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I'm trying to build gtest on Visual Studio 2010. After converting the sln file, I tried to build, and I got the following warning messages.

Warning 1   warning MSB8012: 
TargetPath(C:\Users\sucho\Desktop\gtest-1.5.0\msvc\gtest/Debug\gtest.lib) does not match
the Library's OutputFile property value (C:\Users\sucho\Desktop\gtest-1.5.0\msvc\gtest\Debug\gtestd.lib).

This may cause your project to build incorrectly. 
To correct this, please make sure that $(OutDir), $(TargetName) and $(TargetExt) property values match the value specified in %(Lib.OutputFile).    
C:\Program Files\MSBuild\Microsoft.Cpp\v4.0\Microsoft.CppBuild.targets  

The message says I need to setup variables $(OutDir), $(TargetName) and $(TargetExt), together with property values specified in %(Lib.OutputFile).

How can I do that with Visual Studio (especially VS 2010)?

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5 Answers 5

up vote 4 down vote accepted

The warning is spurrious -- assuming you're using google test, it works just fine

You can make it go away however. Right click on the offending project, and select properties. Select "Librarian" in the tree view on the left hand side, and change the "Output File" item on the right by clicking on the box next to output file, and selecting "Inherit from parent or project defaults".

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This is not the correct answer. This changes the name of the output file, both the debug and the release build of the .lib are now named gtest. Whatever was built last will overwrite the file. It got the OP in trouble when he ended up linking the release build of the .lib to the debug build of the code he wanted to test. He deleted that question later, I assume he sort of figured it out. –  Hans Passant Jan 11 '11 at 10:09
@Hans: Not true. Visual Studio already puts these files in separate folders. The extra "d" is only required if you decide to copy the libs into a single directory. –  Billy ONeal Jan 11 '11 at 14:22
what if I want the name to stay same? I think answer provided by @HansPassant is more correct. –  alariq Dec 6 '13 at 18:07
@alariq: 1. I have no idea why you'd want to do that. 2. Even if you do, Hans' answer and mine essentially say the same thing. –  Billy ONeal Dec 6 '13 at 19:55
@BillyONeal: this is a common problem when converting from one solution version to another. One more reason is if this is the case Then you'll also have to manually change Debugging->Command. Because it is set to $(TargetPath) by default. And the problem is that $(TargetName) (which is the part of $(TargetPath)) is not the same as output file. –  alariq Dec 7 '13 at 18:42

This kind of errors typically arise when upgrading old project to new version of Visual Studio (like in your case to VS2010) and also if project settings may have been manually changed (for example changing executable name). We know VS2010 uses these macros $(ProjectName) $(TargetName) $(OutDir) $(TargetExt) to control release/debug outputs but it is often mystery where to change them. We than typical resort to changing the name of output files directly through Project >> Properties. This means we now have to change the output files separately for debug and release build and if there was any dependencies, we will get error like This may cause your project to build incorrectly..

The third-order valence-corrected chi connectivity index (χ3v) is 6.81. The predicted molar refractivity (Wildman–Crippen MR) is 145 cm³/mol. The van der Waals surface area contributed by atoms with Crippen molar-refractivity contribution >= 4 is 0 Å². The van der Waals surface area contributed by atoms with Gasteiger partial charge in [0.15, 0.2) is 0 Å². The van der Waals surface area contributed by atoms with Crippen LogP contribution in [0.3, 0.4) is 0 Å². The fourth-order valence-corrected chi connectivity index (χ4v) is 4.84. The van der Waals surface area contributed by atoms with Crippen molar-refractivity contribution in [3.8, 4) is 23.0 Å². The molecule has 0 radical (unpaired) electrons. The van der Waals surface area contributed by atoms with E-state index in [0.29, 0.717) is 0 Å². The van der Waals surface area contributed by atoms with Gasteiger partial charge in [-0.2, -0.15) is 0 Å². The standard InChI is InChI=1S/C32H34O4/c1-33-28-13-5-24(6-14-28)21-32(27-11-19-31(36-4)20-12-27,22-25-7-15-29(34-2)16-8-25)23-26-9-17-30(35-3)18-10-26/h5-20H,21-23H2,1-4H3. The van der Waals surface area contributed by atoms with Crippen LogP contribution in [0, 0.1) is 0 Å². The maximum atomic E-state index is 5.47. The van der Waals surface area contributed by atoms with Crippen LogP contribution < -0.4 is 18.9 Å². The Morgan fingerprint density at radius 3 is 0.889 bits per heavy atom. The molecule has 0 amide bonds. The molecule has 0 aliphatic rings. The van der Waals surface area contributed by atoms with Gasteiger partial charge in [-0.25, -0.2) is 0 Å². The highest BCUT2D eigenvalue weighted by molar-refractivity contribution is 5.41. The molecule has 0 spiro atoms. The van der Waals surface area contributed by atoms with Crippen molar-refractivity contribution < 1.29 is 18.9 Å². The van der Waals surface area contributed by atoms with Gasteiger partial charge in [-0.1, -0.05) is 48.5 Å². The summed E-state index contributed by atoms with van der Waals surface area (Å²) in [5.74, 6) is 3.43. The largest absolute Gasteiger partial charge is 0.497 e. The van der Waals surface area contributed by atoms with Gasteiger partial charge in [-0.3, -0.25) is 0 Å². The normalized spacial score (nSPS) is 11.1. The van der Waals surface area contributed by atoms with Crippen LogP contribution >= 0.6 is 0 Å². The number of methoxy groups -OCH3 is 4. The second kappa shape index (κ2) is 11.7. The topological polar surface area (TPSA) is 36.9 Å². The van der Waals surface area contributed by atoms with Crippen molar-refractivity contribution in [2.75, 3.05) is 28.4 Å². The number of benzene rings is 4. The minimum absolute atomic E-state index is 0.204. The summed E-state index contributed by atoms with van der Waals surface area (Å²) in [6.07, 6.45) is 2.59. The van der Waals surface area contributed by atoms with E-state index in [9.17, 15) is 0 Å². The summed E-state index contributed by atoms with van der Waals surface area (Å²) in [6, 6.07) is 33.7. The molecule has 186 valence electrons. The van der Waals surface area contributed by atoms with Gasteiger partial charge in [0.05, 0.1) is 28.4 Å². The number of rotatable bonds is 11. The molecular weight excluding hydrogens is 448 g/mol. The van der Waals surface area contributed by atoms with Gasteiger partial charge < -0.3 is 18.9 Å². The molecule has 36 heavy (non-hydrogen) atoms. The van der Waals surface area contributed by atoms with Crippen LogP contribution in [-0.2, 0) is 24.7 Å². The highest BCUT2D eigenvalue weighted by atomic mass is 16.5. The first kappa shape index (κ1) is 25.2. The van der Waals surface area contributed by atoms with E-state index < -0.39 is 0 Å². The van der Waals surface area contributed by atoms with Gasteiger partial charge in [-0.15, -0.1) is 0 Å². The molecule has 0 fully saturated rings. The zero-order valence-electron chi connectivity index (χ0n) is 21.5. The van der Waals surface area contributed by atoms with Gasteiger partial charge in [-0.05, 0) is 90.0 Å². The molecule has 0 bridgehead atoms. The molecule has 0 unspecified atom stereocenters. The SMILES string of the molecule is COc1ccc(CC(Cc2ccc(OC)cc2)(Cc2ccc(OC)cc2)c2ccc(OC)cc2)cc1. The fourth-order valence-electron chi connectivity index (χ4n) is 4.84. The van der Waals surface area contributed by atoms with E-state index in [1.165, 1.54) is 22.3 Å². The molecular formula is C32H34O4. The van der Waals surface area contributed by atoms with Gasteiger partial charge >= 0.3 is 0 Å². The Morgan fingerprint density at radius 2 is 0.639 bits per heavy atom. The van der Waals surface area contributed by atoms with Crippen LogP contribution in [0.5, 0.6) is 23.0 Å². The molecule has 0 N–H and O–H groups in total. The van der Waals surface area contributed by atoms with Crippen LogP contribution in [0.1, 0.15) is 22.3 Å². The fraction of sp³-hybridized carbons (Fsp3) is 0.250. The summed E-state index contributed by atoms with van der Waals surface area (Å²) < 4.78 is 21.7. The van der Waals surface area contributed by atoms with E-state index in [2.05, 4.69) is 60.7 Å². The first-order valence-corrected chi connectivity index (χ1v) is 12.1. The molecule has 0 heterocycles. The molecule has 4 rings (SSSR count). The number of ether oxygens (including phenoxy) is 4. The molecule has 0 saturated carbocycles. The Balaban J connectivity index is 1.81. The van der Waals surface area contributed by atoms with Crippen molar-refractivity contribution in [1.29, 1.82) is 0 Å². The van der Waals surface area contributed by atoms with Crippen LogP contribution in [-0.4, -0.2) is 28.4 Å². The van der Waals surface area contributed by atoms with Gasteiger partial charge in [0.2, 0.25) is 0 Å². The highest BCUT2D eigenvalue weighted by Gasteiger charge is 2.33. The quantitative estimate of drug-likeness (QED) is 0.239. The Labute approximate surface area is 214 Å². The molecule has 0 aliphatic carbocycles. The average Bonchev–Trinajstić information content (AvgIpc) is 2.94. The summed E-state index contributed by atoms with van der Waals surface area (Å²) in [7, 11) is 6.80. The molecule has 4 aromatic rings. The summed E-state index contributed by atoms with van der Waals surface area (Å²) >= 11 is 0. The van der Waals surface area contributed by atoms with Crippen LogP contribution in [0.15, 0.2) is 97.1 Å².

These macros/properties are VS2010 defaults but you can set them yourself in .vcproj files by editing it in notepad. Note search first for the property in the .vcproj file first, if its there than change its value, if not define it like below.

  <PropertyGroup Label="My Values">

Above I have defined a new <property group> to keep these values but you can define them anywhere. I define this at the top of the file right after debug/release configuration group so its visible everywhere. Make sure your project properties are setup properly to use them correctly (they should be what is VS2010 default settings). If you have changed them you should copy it from new test project. You can of course add the other Macros you want to set values for in the above group as well.

You can also verify the new values of this macros through project properties. For example click in Configuration Properties >> General and than in 'Target Name' box. Select edit. It will bring up a dialog box with the button 'MACROS >>'. Click that and it will show you what the value of each macro is. It should correctly reflect the new values that you set in .vcproj file.

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I think no one has the right answer, i solved this way: in project properties pages, check if linker->General->Output file match configuration properties->General->target name & configuration properties->General->target extension.

You don't need to add any 'd', of course, is more simple set to Inherit from parent or project defaults, for all 3 variables.


linker->General->Output file = "myproject.exe"


configuration properties->General->target name = "myproject"

configuration properties->General->target extension = ".exe"

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Just as Hans Passant posted, you need to modify the TargetName property manually. This is different between VS2005/2008 and VS2010. Please refer to http://social.msdn.microsoft.com/Forums/en-US/vcprerelease/thread/3c03e730-6a0e-4ee4-a0d6-6a5c3ce4343c

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I see it. Right-click the gtest project, Properties, Configuration properties, General. Ensure that the Debug configuration is selected (upper left combo). Change the Target Name property to


Note the added "d" to change the name from gtest to gtestd. The warning is otherwise benign.

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